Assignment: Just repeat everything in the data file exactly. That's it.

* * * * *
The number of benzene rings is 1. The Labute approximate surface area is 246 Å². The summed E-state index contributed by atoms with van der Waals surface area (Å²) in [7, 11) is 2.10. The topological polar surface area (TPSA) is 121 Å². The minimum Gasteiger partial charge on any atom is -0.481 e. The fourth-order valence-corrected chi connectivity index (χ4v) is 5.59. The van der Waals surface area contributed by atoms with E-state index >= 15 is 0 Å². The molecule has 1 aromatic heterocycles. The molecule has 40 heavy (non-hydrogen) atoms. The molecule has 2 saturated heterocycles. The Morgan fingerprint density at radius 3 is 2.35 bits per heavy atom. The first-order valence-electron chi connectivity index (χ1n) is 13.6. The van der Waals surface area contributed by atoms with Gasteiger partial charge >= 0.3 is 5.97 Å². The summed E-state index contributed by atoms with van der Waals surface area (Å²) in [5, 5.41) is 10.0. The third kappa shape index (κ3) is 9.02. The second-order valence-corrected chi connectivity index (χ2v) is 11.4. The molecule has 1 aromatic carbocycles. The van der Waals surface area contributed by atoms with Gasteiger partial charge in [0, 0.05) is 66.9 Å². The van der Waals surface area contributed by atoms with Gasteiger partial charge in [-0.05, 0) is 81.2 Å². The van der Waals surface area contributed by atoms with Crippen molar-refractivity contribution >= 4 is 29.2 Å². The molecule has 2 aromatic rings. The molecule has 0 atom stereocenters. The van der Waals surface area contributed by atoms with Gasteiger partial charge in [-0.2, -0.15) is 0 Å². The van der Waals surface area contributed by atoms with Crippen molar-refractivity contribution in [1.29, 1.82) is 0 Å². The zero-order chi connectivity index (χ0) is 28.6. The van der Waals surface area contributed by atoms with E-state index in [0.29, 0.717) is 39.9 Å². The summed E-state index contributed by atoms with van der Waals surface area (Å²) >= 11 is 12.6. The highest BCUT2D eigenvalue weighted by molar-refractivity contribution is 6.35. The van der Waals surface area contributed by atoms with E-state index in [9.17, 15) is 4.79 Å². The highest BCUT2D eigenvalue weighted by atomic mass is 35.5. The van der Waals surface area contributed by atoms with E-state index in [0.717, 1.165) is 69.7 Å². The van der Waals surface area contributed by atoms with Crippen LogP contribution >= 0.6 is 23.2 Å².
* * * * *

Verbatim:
The number of benzene rings is 1. The Labute approximate surface area is 246 Å². The summed E-state index contributed by atoms with van der Waals surface area (Å²) in [7, 11) is 2.10. The topological polar surface area (TPSA) is 121 Å². The minimum Gasteiger partial charge on any atom is -0.481 e. The fourth-order valence-corrected chi connectivity index (χ4v) is 5.59. The van der Waals surface area contributed by atoms with E-state index >= 15 is 0 Å². The molecule has 1 aromatic heterocycles. The molecule has 40 heavy (non-hydrogen) atoms. The molecule has 2 saturated heterocycles. The Morgan fingerprint density at radius 3 is 2.35 bits per heavy atom. The first-order valence-electron chi connectivity index (χ1n) is 13.6. The van der Waals surface area contributed by atoms with Gasteiger partial charge >= 0.3 is 5.97 Å². The summed E-state index contributed by atoms with van der Waals surface area (Å²) in [5, 5.41) is 10.0. The third kappa shape index (κ3) is 9.02. The second-order valence-corrected chi connectivity index (χ2v) is 11.4. The molecule has 1 aromatic carbocycles. The van der Waals surface area contributed by atoms with Gasteiger partial charge in [0, 0.05) is 66.9 Å². The van der Waals surface area contributed by atoms with Gasteiger partial charge in [-0.05, 0) is 81.2 Å². The van der Waals surface area contributed by atoms with Crippen molar-refractivity contribution >= 4 is 29.2 Å². The molecule has 2 aromatic rings. The molecule has 0 atom stereocenters. The van der Waals surface area contributed by atoms with Gasteiger partial charge in [-0.2, -0.15) is 0 Å². The van der Waals surface area contributed by atoms with Crippen molar-refractivity contribution in [1.29, 1.82) is 0 Å². The zero-order chi connectivity index (χ0) is 28.6. The van der Waals surface area contributed by atoms with E-state index in [0.29, 0.717) is 39.9 Å². The summed E-state index contributed by atoms with van der Waals surface area (Å²) >= 11 is 12.6. The highest BCUT2D eigenvalue weighted by molar-refractivity contribution is 6.35. The van der Waals surface area contributed by atoms with E-state index in [9.17, 15) is 4.79 Å². The highest BCUT2D eigenvalue weighted by atomic mass is 35.5. The van der Waals surface area contributed by atoms with E-state index in [0.717, 1.165) is 69.7 Å². The van der Waals surface area contributed by atoms with Crippen LogP contribution >= 0.6 is 23.2 Å².